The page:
Editorial Board   Guest Author

Ms. Malech

Rori H. Malech

Partner, Hunton & Williams LLP

Rori Malech is a partner in the real estate practice at Hunton & Williams LLP in Washington, D.C. She concentrates her practice in the area of commercial real estate development and finance, representing hotel owners and operators, local and national developers, Real Estate Investment Trusts (REITs), institutional equity investors, and institutional and non-institutional lenders. Ms. Malech focuses on acquisitions, dispositions and financings for both borrowers and lenders, negotiation of management and license agreements for hotel owners and operators, workouts and equity and debt participations, in each instance, involving a variety of asset types throughout the United States, including hotel, mixed-use development, office, retail, condominium, multi-family and residential and commercial property. Namely, Ms. Malech has represented the following: • A hospitality investment firm on its sale of seven Manhattan limited-service hotels to a joint venture in a transaction valued at $571.4 million, which included senior and mezzanine financing in an aggregate amount of $335 million; • A leading private equity firm in the acquisition of 38 limited service and extended stay hotels, 4,950 rooms, for $590 million, and negotiation of mortgage and mezzanine financing from two major financial institutions, which also involved the securitization of the mortgage and a mezzanine tier; • An institutional lender in connection with the $159.5 million mortgage and mezzanine financing of a historic hotel in Washington, DC., which included the sale of one of the floors as an air space parcel to a vacation club and the negotiation of the documents governing the relationship between the hotel and vacation club; • A major insurance company in connection with the upsizing of a $177 million preferred equity interest in a hotel located in the heart of New York City's Times Square; and • A hospitality REIT in the acquisition of a $300 million portfolio of 13 hotels, 1,913 rooms, then advised the REIT in the $450 million financing secured by a larger portfolio of 44 hotels being acquired from three different sellers. A frequent public speaker on real estate matters, Ms. Malech was recognized by The Legal 500 in 2013. She joined Hunton & Williams from Katten Muchin Rosenman LLP, where she practiced for 17 years and served as co-chair of that firm's Washington real estate group. She received her JD from The George Washington University Law School and her undergraduate degree from Boston University. The Hunton & Williams real estate practice group advises clients on matters involving the full spectrum of commercial, industrial, retail, multifamily, hospitality and mixed-use properties. Please visit http://www.hunton.com for more information.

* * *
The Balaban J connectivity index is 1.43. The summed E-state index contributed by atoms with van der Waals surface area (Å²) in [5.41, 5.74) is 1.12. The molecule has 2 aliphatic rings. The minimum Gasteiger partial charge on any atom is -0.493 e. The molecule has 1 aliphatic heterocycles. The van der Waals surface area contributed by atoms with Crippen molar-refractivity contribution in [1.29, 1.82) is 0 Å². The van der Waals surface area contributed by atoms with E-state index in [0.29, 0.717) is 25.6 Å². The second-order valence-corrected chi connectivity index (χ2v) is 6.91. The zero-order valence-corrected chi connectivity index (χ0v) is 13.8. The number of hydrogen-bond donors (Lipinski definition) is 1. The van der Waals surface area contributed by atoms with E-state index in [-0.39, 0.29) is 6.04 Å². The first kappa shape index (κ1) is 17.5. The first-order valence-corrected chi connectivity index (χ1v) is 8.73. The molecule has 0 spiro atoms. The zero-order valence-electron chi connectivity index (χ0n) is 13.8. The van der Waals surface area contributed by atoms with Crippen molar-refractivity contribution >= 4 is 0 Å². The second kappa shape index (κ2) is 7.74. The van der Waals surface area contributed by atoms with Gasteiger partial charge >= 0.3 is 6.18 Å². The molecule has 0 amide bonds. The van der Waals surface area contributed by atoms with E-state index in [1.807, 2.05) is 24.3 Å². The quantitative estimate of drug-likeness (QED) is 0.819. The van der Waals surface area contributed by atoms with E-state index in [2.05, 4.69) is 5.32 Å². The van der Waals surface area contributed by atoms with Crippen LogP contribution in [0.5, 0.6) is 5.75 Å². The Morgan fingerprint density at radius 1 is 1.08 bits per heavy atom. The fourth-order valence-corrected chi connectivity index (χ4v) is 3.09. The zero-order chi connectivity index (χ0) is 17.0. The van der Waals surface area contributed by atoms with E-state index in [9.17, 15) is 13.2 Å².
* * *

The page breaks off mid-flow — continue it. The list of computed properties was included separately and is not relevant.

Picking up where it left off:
Ms. Malech can be contacted at 202-419-2111 or rmalech@hunton.com

Coming up in July 2018...

Hotel Spa: Oasis Unplugged

The driving force in current hotel spa trends is the effort to manage unprecedented levels of stress experienced by their clients. Feeling increasingly overwhelmed by demanding careers and technology overload, people are craving places where they can go to momentarily escape the rigors of their daily lives. As a result, spas are positioning themselves as oases of unplugged human connection, where mindfulness and contemplation activities are becoming increasingly important. One leading hotel spa offers their clients the option to experience their treatments in total silence - no music, no talking, and no advice from the therapist - just pure unadulterated silence. Another leading hotel spa is working with a reputable medical clinic to develop a “digital detox” initiative, in which clients will be encouraged to unplug from their devices and engage in mindfulness activities to alleviate the stresses of excessive technology use. Similarly, other spas are counseling clients to resist allowing technology to monopolize their lives, and to engage in meditation and gratitude exercises in its place. The goal is to provide clients with a warm, inviting and tranquil sanctuary from the outside world, in addition to also providing genuine solutions for better sleep, proper nutrition, stress management and natural self-care. To accomplish this, some spas are incorporating a variety of new approaches - cryotherapy, Himalayan salt therapy and ayurveda treatments are becoming increasingly popular. Other spas are growing their own herbs and performing their treatments in lush outdoor gardens. Some spa therapists are being trained to assess a client's individual movement patterns to determine the most beneficial treatment specifically for them. The July issue of the Hotel Business Review will report on these trends and developments and examine how some hotel spas are integrating them into their operations.